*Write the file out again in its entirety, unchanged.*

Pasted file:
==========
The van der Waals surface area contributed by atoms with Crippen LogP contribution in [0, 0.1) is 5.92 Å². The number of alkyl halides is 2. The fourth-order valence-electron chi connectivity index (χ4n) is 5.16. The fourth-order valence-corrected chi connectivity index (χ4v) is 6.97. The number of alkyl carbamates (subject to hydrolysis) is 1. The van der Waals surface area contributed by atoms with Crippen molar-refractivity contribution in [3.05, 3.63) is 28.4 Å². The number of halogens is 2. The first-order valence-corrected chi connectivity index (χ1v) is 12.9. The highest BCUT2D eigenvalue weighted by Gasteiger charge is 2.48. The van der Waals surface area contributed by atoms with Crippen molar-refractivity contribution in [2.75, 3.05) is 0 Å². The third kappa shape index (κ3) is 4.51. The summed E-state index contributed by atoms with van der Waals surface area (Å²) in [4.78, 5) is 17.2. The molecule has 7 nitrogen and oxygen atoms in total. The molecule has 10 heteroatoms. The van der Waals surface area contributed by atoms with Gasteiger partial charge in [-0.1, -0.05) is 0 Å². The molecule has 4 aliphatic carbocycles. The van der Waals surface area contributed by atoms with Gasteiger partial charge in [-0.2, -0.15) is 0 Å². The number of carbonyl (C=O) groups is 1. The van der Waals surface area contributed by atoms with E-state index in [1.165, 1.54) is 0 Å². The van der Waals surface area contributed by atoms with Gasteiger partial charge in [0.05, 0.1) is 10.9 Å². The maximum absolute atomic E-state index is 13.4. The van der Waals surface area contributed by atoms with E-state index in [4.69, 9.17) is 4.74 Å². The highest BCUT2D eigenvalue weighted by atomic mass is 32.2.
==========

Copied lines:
The van der Waals surface area contributed by atoms with Crippen LogP contribution in [0, 0.1) is 5.92 Å². The number of alkyl halides is 2. The fourth-order valence-electron chi connectivity index (χ4n) is 5.16. The fourth-order valence-corrected chi connectivity index (χ4v) is 6.97. The number of alkyl carbamates (subject to hydrolysis) is 1. The van der Waals surface area contributed by atoms with Crippen molar-refractivity contribution in [3.05, 3.63) is 28.4 Å². The number of halogens is 2. The first-order valence-corrected chi connectivity index (χ1v) is 12.9. The highest BCUT2D eigenvalue weighted by Gasteiger charge is 2.48. The van der Waals surface area contributed by atoms with Crippen molar-refractivity contribution in [2.75, 3.05) is 0 Å². The third kappa shape index (κ3) is 4.51. The summed E-state index contributed by atoms with van der Waals surface area (Å²) in [4.78, 5) is 17.2. The molecule has 7 nitrogen and oxygen atoms in total. The molecule has 10 heteroatoms. The van der Waals surface area contributed by atoms with Gasteiger partial charge in [-0.1, -0.05) is 0 Å². The molecule has 4 aliphatic carbocycles. The van der Waals surface area contributed by atoms with Gasteiger partial charge in [-0.2, -0.15) is 0 Å². The number of carbonyl (C=O) groups is 1. The van der Waals surface area contributed by atoms with E-state index in [1.165, 1.54) is 0 Å². The van der Waals surface area contributed by atoms with Gasteiger partial charge in [0.05, 0.1) is 10.9 Å². The maximum absolute atomic E-state index is 13.4. The van der Waals surface area contributed by atoms with E-state index in [4.69, 9.17) is 4.74 Å². The highest BCUT2D eigenvalue weighted by atomic mass is 32.2.